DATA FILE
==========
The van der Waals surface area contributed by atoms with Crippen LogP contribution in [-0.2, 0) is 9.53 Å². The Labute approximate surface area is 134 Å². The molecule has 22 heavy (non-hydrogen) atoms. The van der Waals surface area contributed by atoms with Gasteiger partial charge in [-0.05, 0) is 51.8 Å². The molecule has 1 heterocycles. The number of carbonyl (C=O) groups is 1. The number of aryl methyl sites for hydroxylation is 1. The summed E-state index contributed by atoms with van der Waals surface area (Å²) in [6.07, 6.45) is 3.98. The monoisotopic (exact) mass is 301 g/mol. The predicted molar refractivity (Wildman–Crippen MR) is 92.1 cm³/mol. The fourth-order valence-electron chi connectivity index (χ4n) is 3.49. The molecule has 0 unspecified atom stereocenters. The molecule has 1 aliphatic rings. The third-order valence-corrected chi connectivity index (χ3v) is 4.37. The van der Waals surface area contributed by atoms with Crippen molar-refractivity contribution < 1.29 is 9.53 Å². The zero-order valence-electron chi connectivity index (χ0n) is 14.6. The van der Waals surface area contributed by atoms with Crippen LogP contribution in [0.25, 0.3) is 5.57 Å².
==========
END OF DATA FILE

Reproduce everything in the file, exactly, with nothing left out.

The van der Waals surface area contributed by atoms with Crippen LogP contribution in [-0.2, 0) is 9.53 Å². The Labute approximate surface area is 134 Å². The molecule has 22 heavy (non-hydrogen) atoms. The van der Waals surface area contributed by atoms with Gasteiger partial charge in [-0.05, 0) is 51.8 Å². The molecule has 1 heterocycles. The number of carbonyl (C=O) groups is 1. The number of aryl methyl sites for hydroxylation is 1. The summed E-state index contributed by atoms with van der Waals surface area (Å²) in [6.07, 6.45) is 3.98. The monoisotopic (exact) mass is 301 g/mol. The predicted molar refractivity (Wildman–Crippen MR) is 92.1 cm³/mol. The fourth-order valence-electron chi connectivity index (χ4n) is 3.49. The molecule has 0 unspecified atom stereocenters. The molecule has 1 aliphatic rings. The third-order valence-corrected chi connectivity index (χ3v) is 4.37. The van der Waals surface area contributed by atoms with Crippen molar-refractivity contribution < 1.29 is 9.53 Å². The zero-order valence-electron chi connectivity index (χ0n) is 14.6. The van der Waals surface area contributed by atoms with Crippen LogP contribution in [0.25, 0.3) is 5.57 Å².